Just a couple more notes to wrap things up before I start forgetting. Firstly, kudos to all the teams that make the WHPSC such an exciting yet inclusive event.
In no particular order:
Team Velociraptor: We were all pulling for you to be able to get down the road. However, as Alice said, it is a huge achievement just to show up, and there certainly is no shame in arriving with a bike that is not fully sorted; in fact it seems like a bit of a Battle Mountain tradition. It’ll be great to see such an original and personal design roll down 305.
Team Pak-Lite: The Henry brothers never stint on originality in their designs. It is always amazing to see either brother fold themselves up into such small bikes. Consulting “Mike’s List” I see that neither set a personal best, but Jay’s bike, the Quad Rocket AKA “the Bondo Bomb”, was totally new, and the drivetrain was amazing to look at.
The extended Schroeder clan is amazing. They come out to Battle Mountain en masse, and have a great time. It would have been even better if they had had better luck racing. The Firefly had more than its share of problems. Ellie had some choice words to say about Don’s choice of bargain tires. It would have been nice to see Tiffany go 55 mph; that women’s trike record is oh so close.
Greg Westlake:It was great to have a chance to get to know this team a little better. Although Greg set a new world record, he was determined to go 50 mph, and fell just short. He did 47 mph into a strong headwind, If he just gets the right conditions, he’ll be there.
Larry and Tom were deeply frustrated with their speeds all week.They were aiming for 70 mph with the new bike, but the best Larry did was a little more than 60 mph. It is amazing how these guys come up with a new bike every year. Larry says that maybe he’ll just tweak for next time.
Team Primal: It’s a treat for me to be able to hang out with people like the Leone’s who have been involved with HPV for so many years. I think that they were a little disappointed that they couldn’t improve on their result from last year, but Ron did get in a 70 mph run.
Team U of T: As I’ve said previously, this team should be proud of what they have accomplished. This is their second year at this event. Vortex went faster than any ASME bike had a right to go. Todd was gunning for 75 mph, but didn’t get there. The team will be in a transition this year with Todd graduated, and Victor around for just one more year, but with talent and enthusiasm from youngsters like Aidan and Trefor, hopefully they will continue with their tradition of success.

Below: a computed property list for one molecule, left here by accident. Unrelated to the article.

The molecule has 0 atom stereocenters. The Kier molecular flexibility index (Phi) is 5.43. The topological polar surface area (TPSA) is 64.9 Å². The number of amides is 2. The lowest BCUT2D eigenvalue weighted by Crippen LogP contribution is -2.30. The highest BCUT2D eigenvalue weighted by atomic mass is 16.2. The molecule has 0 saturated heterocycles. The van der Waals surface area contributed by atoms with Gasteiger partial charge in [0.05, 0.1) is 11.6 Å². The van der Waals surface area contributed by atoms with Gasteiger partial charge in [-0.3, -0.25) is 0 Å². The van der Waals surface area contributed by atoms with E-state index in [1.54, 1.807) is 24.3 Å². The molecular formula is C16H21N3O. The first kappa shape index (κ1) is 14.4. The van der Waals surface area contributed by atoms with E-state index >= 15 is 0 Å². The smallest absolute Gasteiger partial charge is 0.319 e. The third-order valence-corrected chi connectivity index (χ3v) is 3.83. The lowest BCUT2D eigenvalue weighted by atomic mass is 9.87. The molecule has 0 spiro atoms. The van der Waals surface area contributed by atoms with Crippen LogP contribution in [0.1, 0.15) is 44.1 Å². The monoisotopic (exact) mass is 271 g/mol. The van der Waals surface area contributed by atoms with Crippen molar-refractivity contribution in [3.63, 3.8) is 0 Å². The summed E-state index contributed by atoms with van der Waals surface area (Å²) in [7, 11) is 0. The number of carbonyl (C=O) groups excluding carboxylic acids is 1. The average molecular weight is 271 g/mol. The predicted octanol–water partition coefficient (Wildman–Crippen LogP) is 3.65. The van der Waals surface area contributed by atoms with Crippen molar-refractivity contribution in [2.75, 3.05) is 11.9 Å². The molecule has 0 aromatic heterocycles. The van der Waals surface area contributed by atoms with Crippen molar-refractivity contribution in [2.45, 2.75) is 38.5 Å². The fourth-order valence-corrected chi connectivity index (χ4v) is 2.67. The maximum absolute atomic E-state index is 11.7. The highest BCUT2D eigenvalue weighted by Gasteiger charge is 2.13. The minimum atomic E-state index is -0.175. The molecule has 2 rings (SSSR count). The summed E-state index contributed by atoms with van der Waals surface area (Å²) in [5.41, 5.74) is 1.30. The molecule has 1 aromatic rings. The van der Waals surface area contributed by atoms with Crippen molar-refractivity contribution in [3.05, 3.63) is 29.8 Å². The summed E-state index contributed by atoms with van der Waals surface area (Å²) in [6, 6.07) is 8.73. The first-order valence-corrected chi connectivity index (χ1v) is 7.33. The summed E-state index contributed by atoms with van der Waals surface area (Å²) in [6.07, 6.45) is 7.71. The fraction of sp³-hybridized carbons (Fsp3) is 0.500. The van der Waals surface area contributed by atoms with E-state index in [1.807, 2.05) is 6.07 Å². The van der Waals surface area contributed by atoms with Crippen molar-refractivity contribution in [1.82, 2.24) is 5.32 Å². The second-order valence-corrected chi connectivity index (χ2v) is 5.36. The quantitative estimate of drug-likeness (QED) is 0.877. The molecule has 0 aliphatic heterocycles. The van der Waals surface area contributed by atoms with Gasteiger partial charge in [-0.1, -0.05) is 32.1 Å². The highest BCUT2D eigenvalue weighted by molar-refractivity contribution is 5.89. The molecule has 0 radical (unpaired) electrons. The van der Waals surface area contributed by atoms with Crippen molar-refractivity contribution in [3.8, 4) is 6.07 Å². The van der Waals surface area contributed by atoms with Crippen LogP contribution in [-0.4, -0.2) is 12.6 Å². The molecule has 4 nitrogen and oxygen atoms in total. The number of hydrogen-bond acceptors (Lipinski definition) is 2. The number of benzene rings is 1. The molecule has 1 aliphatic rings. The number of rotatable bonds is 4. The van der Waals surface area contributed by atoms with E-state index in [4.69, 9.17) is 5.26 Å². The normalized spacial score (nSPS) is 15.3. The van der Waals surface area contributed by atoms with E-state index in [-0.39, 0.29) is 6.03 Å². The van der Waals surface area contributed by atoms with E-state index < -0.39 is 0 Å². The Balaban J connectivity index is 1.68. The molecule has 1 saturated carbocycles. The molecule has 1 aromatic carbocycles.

Team Cygnus: It is always a pleasure to hang out with Thomas, and this time it was great to see him and his teammates in a brand new bike. For me, the most amazing thing about the Cygnus is the fact that they brought it over as a checked piece of soft luggage. The ruggedness of the bike was demonstrated in a couple of crashes during the week. They had to widen the opening for the front wheel to prevent tire blowouts from the fairing hitting the sidewall. I also got the impression that they were still getting used to riding the bike. Nevertheless, Jan-Marcel went 70 mph by the end of the week. Look for faster speeds from these guys. Thomas will be gunning for his 70 mph hat. Jan-Marcel will be looking to beat his fast time in the Speedhawk II. Look for faster speeds from these guys.
Team Wedge:Someone was asking why there weren’t any fast US teams there. Well duh…. here is a fast US team. This is a bike that has been gradually tweaked over the years. I’ll always remember Eric and Mark arriving in 2008 with the bike in kit form, and finally getting it down the road at the end of the week, albeit without the top. They had high hopes this week, particularly since Eric went 73.68 mph on his first 5 mile run, but he never got a good wind legal run in. He added a small fairing extension in search of a few mph, but was a little mixed on whether it made the bike more sensitive to cross winds.